The St. Louis Post-Dispatch has an interesting editorial commenting on the recommendations of some politicians to make “tort reform” a part of any new health care legislation. Those of us who have spent years involved in the medical malpractice claims process and have read many studies on the subject understand that medical malpractice claims amount to a tiny percentage of health care costs. A bigger problem, and a better way to look at this situation, is the exorbitant insurance premiums charged doctors and hospitals by the major carriers. These premiums often have less to do with actual malpractice claims than with the profit or loss of the insurance companies’ investments in the stock market. Here are excerpts from the editorial:
Plenty of reasons exist to support medical malpractice reform. Doing it to slow the dizzying growth in health care spending isn’t among them.
Whatever form those projects might take, few economists believe tort reform by itself — even the most radical tort reform — would significantly reduce what Americans spend on health care. Most experts say the big reasons for high U.S. health spending are chronic illness, expensive new medical technology and an aging population. Lawsuits are far down the list.
The most authoritative estimates put the direct cost of malpractice litigation — insurance premiums, lawyers fees and awards to injured patients — at about 2 percent of overall health care spending. Premiums make up about half of that.
Even the most aggressive tort reform wouldn’t save all of the direct costs. The biggest portion of malpractice settlements and jury awards are not for “pain and suffering” or punitive damages, but for actual damages — lost income.Ned future medical treatment.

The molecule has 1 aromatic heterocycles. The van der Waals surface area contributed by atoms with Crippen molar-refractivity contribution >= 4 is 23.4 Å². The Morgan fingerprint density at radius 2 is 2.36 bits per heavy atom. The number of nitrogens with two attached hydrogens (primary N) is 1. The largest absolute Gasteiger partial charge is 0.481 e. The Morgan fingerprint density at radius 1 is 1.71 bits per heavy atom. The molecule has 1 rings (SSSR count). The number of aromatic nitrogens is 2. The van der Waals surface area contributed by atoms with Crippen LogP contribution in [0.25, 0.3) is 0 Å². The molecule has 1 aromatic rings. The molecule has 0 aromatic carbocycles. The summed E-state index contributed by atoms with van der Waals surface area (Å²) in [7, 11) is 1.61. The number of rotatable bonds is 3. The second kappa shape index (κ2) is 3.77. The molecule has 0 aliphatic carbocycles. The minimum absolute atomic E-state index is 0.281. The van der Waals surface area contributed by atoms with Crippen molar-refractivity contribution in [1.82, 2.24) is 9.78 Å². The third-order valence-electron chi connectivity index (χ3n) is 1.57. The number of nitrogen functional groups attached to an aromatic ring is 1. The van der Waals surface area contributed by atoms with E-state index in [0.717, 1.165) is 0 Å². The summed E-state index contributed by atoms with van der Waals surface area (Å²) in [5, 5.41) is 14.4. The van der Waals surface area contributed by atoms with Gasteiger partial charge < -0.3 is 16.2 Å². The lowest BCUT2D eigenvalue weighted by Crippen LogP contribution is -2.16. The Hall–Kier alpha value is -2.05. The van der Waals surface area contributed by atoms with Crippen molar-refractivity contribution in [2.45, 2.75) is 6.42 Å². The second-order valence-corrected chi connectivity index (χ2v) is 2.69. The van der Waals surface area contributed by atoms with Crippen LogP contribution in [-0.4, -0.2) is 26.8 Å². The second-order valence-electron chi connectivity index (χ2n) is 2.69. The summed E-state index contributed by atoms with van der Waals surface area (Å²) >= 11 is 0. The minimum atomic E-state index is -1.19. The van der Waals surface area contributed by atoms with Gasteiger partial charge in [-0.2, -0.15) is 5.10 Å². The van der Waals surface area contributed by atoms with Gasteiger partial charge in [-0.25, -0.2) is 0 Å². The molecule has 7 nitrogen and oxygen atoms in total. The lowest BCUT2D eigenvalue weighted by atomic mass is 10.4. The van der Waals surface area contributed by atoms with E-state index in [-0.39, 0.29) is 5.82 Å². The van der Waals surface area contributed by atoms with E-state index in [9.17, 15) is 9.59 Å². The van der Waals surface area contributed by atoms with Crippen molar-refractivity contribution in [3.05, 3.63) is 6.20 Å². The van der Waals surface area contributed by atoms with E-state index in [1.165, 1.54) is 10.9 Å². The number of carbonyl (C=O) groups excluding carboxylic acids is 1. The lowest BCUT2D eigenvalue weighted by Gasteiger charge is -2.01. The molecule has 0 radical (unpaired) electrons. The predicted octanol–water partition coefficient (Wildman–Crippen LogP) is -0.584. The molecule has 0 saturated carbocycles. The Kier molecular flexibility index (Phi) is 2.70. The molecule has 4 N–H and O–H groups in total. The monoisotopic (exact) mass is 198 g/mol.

Meanwhile, insurance companies providing malpractice insurance are doing pretty well. Last year in Missouri, they paid out only $1 in awards for every $5 they collected in premiums. The number of claims in 2008 was the lowest in the 30 years.
In states that have enacted some measure of tort reform, including Missouri, which limited so-called non-economic damages in 2005, health care spending is rising just as fast as it is elsewhere. It hasn’t declined in any state, no matter what legal reforms were put in place.
A 2006 report by the Congressional Budget Office found that there were no reliable studies that showed tort reform by itself reduced health care spending.
One point made by tort reformers is undeniably true: Some people awarded damages under the current system aren’t victims of malpractice; they’re victims of bad outcomes. Even with the best care, people sometimes die or suffer serious injuries. Those patients deserve sympathy, not compensation.
It also is true that many, if not most, victims of malpractice never file suit, often because the cost of bringing suit is more than what they could hope to recover. Those patients deserve compensation for their actual injuries.
Many opponents of Mr. Obama’s reform plans point to tort reform as a kind of silver bullet to reducing health care costs. Like many of their claims, the facts don’t bear that out.